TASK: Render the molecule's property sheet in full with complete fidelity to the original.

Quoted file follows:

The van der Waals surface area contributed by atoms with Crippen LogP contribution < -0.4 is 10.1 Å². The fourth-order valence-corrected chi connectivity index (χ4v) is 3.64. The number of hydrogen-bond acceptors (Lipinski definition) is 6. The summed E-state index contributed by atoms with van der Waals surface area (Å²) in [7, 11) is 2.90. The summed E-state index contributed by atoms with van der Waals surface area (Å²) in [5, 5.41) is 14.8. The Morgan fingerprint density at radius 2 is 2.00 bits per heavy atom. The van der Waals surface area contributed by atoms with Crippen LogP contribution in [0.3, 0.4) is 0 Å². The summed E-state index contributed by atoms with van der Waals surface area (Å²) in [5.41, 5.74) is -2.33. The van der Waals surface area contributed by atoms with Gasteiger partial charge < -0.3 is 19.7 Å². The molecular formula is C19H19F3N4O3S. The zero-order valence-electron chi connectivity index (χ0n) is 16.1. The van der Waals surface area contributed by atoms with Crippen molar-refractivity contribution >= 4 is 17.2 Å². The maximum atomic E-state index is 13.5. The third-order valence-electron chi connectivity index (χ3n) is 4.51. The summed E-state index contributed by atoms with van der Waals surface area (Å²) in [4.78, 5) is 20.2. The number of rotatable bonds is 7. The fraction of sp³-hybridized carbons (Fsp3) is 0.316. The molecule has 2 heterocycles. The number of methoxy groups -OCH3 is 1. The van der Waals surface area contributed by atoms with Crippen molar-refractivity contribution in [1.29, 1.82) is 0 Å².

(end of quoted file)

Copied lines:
The van der Waals surface area contributed by atoms with Crippen LogP contribution < -0.4 is 10.1 Å². The fourth-order valence-corrected chi connectivity index (χ4v) is 3.64. The number of hydrogen-bond acceptors (Lipinski definition) is 6. The summed E-state index contributed by atoms with van der Waals surface area (Å²) in [7, 11) is 2.90. The summed E-state index contributed by atoms with van der Waals surface area (Å²) in [5, 5.41) is 14.8. The Morgan fingerprint density at radius 2 is 2.00 bits per heavy atom. The van der Waals surface area contributed by atoms with Crippen LogP contribution in [0.3, 0.4) is 0 Å². The summed E-state index contributed by atoms with van der Waals surface area (Å²) in [5.41, 5.74) is -2.33. The van der Waals surface area contributed by atoms with Gasteiger partial charge < -0.3 is 19.7 Å². The molecular formula is C19H19F3N4O3S. The zero-order valence-electron chi connectivity index (χ0n) is 16.1. The van der Waals surface area contributed by atoms with Crippen molar-refractivity contribution >= 4 is 17.2 Å². The maximum atomic E-state index is 13.5. The third-order valence-electron chi connectivity index (χ3n) is 4.51. The summed E-state index contributed by atoms with van der Waals surface area (Å²) in [4.78, 5) is 20.2. The number of rotatable bonds is 7. The fraction of sp³-hybridized carbons (Fsp3) is 0.316. The molecule has 2 heterocycles. The number of methoxy groups -OCH3 is 1. The van der Waals surface area contributed by atoms with Crippen molar-refractivity contribution in [1.29, 1.82) is 0 Å².